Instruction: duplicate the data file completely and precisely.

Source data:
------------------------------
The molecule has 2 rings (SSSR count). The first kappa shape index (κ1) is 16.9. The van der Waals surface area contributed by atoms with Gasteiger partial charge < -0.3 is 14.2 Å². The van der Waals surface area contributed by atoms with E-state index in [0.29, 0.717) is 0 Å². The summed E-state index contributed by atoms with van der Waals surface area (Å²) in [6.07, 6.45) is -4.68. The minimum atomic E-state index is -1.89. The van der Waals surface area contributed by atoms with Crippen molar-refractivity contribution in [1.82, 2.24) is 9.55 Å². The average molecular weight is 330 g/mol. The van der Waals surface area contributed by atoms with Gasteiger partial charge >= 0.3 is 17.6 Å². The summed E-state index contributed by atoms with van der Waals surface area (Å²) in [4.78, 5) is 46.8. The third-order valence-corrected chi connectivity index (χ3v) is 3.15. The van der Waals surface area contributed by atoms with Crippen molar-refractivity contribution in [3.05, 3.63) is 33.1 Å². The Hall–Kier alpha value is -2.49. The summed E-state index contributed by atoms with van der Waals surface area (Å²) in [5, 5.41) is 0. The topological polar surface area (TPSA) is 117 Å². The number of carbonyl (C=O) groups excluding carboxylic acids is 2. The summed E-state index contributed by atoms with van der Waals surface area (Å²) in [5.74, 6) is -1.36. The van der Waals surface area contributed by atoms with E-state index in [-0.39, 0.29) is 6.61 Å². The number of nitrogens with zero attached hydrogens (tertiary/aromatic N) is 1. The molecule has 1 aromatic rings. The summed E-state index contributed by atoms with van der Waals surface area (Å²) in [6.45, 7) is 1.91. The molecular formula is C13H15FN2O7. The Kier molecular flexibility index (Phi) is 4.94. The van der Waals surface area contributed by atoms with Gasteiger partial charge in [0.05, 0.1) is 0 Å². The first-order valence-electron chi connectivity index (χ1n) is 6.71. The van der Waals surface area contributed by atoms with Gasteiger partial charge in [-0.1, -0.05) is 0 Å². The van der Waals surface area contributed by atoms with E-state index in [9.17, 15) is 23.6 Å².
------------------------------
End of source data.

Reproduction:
The molecule has 2 rings (SSSR count). The first kappa shape index (κ1) is 16.9. The van der Waals surface area contributed by atoms with Gasteiger partial charge < -0.3 is 14.2 Å². The van der Waals surface area contributed by atoms with E-state index in [0.29, 0.717) is 0 Å². The summed E-state index contributed by atoms with van der Waals surface area (Å²) in [6.07, 6.45) is -4.68. The minimum atomic E-state index is -1.89. The van der Waals surface area contributed by atoms with Crippen molar-refractivity contribution in [1.82, 2.24) is 9.55 Å². The average molecular weight is 330 g/mol. The van der Waals surface area contributed by atoms with Gasteiger partial charge >= 0.3 is 17.6 Å². The summed E-state index contributed by atoms with van der Waals surface area (Å²) in [4.78, 5) is 46.8. The third-order valence-corrected chi connectivity index (χ3v) is 3.15. The van der Waals surface area contributed by atoms with Crippen molar-refractivity contribution in [3.05, 3.63) is 33.1 Å². The Hall–Kier alpha value is -2.49. The summed E-state index contributed by atoms with van der Waals surface area (Å²) in [5, 5.41) is 0. The topological polar surface area (TPSA) is 117 Å². The number of carbonyl (C=O) groups excluding carboxylic acids is 2. The summed E-state index contributed by atoms with van der Waals surface area (Å²) in [5.74, 6) is -1.36. The van der Waals surface area contributed by atoms with E-state index in [-0.39, 0.29) is 6.61 Å². The number of nitrogens with zero attached hydrogens (tertiary/aromatic N) is 1. The molecule has 1 aromatic rings. The summed E-state index contributed by atoms with van der Waals surface area (Å²) in [6.45, 7) is 1.91. The molecular formula is C13H15FN2O7. The Kier molecular flexibility index (Phi) is 4.94. The van der Waals surface area contributed by atoms with Gasteiger partial charge in [0.05, 0.1) is 0 Å². The first-order valence-electron chi connectivity index (χ1n) is 6.71. The van der Waals surface area contributed by atoms with Gasteiger partial charge in [-0.1, -0.05) is 0 Å². The van der Waals surface area contributed by atoms with E-state index in [9.17, 15) is 23.6 Å².